The bottom political line: Will the Women’s March in Chicago and other cities this weekend make a difference in this election year?

“I think people will be running to the polls in numbers like we’ve never seen,” Illinois Attorney General Lisa Madigan told me when we talked behind the stage at the Grant Park rally that preceded a march to the Loop.

Madigan was with her teen daughter, Rebecca, who was holding a hand-painted sign that said “Resist” with three clenched fists.


I last saw the mother/daughter duo at the Democratic National Convention in 2016 – happier times for them – where they cheerfully posed in front of a Hillary Clinton sign.

The first Women’s March in 2017 was a surprising mass mobilization of women across the country demonstrating – somewhat unstructured – the day after Donald Trump’s presidential inauguration.

The 2018 marches came on Trump’s first anniversary in office, hours after the start of a federal government shutdown and in the wake of the newly spawned “MeToo” movement calling attention to sexual harassment in the workplace.

Illinois Attorney General Lisa Madigan marched with her daughter, Rebecca. | Lynn Sweet/Sun-Times

Maybe Republicans in the Chicago area and across the nation are as motivated as Democrats right now; if they are, show me where they are marching.

The march in Chicago was a Democratic organizing exercise, with Democrats on stage. The goal was summarized in this pithy sign I spotted: “Grab ’em by the Midterms” — a play on Trump’s bragging that his celebrity allowed him to grab women “by the p—y.”

The bigger funders for Women’s March Chicago — disclosed on the group’s website — include Democratic-allied labor unions SEIU Healthcare Illinois/Indiana; SEIU Local 73; SEIU Local 1; the Chicago Federation of Labor, and ATU Local 308. They also include Democratic gubernatorial primary contender J.B. Pritzker and the anti-Trump group “Need to Impeach,” bankrolled by Tom Steyer, the billionaire Democratic activist who was a speaker at the Chicago march. The CFL and SEIU Local 1 are among a group of labor unions which hold ownership stakes in the Chicago Sun-Times.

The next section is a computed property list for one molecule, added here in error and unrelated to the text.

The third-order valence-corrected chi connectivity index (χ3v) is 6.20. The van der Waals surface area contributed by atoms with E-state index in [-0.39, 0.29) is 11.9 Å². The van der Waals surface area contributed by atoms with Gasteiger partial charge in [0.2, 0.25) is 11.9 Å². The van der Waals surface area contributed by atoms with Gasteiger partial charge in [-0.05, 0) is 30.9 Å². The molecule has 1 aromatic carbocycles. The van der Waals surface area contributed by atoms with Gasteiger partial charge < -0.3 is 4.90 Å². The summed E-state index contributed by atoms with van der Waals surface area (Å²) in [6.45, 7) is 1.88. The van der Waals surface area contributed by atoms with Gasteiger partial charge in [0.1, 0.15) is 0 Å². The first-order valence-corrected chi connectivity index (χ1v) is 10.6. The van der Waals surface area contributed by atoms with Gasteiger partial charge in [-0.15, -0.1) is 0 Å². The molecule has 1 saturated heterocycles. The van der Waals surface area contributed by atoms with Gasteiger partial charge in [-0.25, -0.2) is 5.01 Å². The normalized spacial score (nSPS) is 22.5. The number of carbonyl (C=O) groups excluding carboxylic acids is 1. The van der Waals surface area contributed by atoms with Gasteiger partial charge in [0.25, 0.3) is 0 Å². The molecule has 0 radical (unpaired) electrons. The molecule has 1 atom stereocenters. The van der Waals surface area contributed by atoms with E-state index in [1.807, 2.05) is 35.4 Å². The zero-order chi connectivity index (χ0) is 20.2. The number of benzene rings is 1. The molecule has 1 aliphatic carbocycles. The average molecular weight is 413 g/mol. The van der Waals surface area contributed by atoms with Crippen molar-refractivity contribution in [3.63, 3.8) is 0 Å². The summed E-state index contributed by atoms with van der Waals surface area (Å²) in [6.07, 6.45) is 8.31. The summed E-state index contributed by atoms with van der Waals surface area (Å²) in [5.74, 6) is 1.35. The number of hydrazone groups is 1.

Voting histories for both parties show voters drop-off in mid-term elections.

Chicago City Clerk Anna Valencia talks to Tom Steyer, billionaire Democratic activist. | Lynn Sweet/Sun-Times

If Democrats in heavily blue Illinois can leverage the anti-Trump/sexual harassment outrage visible at the march, it spells trouble for Illinois Republicans in 2018.

I asked City Clerk Anna Valencia who the target demographic is. She replied: “a lot of millennials … Even my own Latinas. We have to get out there.”

Steyer said he planned to spend $30 million for mid-term turnout programs, focusing on non-voters, age 35-and-under.

Backstage, Steyer — who’s raising his profile to give himself a 2020 presidential option — told me: “We’re going to be organizing and engaging them to try and get them to turn out.”

Cook County Board President Toni Preckwinkle told me when it comes to energizing mid-term voters, “I think we will see a lot of energy and enthusiasm among women and particularly people of color in this cycle.”

Cook County Commissioner Bridget Gainer. | Lynn Sweet/Sun-Times

An important aspect of these women’s marches – something that crosses party lines – is the push to get more women into elected office.

Illinois has a lousy record. Only nine women, according to the Center for American Women and Politics at Rutgers University, have held Illinois statewide elected office since Illinois became a state in 1818. I’ll add to that the two females elected to the U.S. Senate.

Cook County State’s Attorney Kim Foxx told me when we chatted backstage that she hoped the march is “energizing women to assume seats of power because that is where the real long-lasting change will happen.”

Said Cook County Commissioner Bridget Gainer, who founded the “Cause the Effect” political action committee to get more women to run: “Women like to feel encouraged and supported to run. They don’t want to feel like they are out there on their own.”